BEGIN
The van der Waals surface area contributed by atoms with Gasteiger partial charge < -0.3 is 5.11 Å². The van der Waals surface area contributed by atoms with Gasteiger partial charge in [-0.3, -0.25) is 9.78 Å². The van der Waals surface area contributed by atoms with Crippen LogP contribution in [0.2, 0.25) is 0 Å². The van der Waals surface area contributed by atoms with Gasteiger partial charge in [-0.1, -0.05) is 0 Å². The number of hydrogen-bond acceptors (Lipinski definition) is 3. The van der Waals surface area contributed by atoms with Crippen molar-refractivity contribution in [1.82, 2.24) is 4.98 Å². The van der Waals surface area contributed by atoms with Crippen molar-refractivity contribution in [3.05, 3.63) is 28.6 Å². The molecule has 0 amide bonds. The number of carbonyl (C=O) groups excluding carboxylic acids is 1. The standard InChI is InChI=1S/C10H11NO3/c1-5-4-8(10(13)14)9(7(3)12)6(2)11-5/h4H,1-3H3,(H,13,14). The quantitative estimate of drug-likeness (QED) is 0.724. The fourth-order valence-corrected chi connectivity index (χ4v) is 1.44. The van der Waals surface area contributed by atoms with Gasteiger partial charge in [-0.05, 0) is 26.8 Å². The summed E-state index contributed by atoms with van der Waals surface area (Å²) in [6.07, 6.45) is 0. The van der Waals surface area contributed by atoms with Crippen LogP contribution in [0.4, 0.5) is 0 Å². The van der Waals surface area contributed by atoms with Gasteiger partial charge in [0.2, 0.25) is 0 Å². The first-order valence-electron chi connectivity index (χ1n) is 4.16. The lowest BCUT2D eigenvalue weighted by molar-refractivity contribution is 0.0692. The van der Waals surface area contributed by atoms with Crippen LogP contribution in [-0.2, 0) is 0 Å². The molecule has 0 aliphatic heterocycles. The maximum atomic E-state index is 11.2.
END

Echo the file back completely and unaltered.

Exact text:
The van der Waals surface area contributed by atoms with Gasteiger partial charge < -0.3 is 5.11 Å². The van der Waals surface area contributed by atoms with Gasteiger partial charge in [-0.3, -0.25) is 9.78 Å². The van der Waals surface area contributed by atoms with Crippen LogP contribution in [0.2, 0.25) is 0 Å². The van der Waals surface area contributed by atoms with Gasteiger partial charge in [-0.1, -0.05) is 0 Å². The number of hydrogen-bond acceptors (Lipinski definition) is 3. The van der Waals surface area contributed by atoms with Crippen molar-refractivity contribution in [1.82, 2.24) is 4.98 Å². The van der Waals surface area contributed by atoms with Crippen molar-refractivity contribution in [3.05, 3.63) is 28.6 Å². The molecule has 0 amide bonds. The number of carbonyl (C=O) groups excluding carboxylic acids is 1. The standard InChI is InChI=1S/C10H11NO3/c1-5-4-8(10(13)14)9(7(3)12)6(2)11-5/h4H,1-3H3,(H,13,14). The quantitative estimate of drug-likeness (QED) is 0.724. The fourth-order valence-corrected chi connectivity index (χ4v) is 1.44. The van der Waals surface area contributed by atoms with Gasteiger partial charge in [-0.05, 0) is 26.8 Å². The summed E-state index contributed by atoms with van der Waals surface area (Å²) in [6.07, 6.45) is 0. The van der Waals surface area contributed by atoms with Crippen LogP contribution in [0.4, 0.5) is 0 Å². The van der Waals surface area contributed by atoms with Gasteiger partial charge in [0.2, 0.25) is 0 Å². The first-order valence-electron chi connectivity index (χ1n) is 4.16. The lowest BCUT2D eigenvalue weighted by molar-refractivity contribution is 0.0692. The van der Waals surface area contributed by atoms with Crippen LogP contribution in [-0.2, 0) is 0 Å². The molecule has 0 aliphatic heterocycles. The maximum atomic E-state index is 11.2.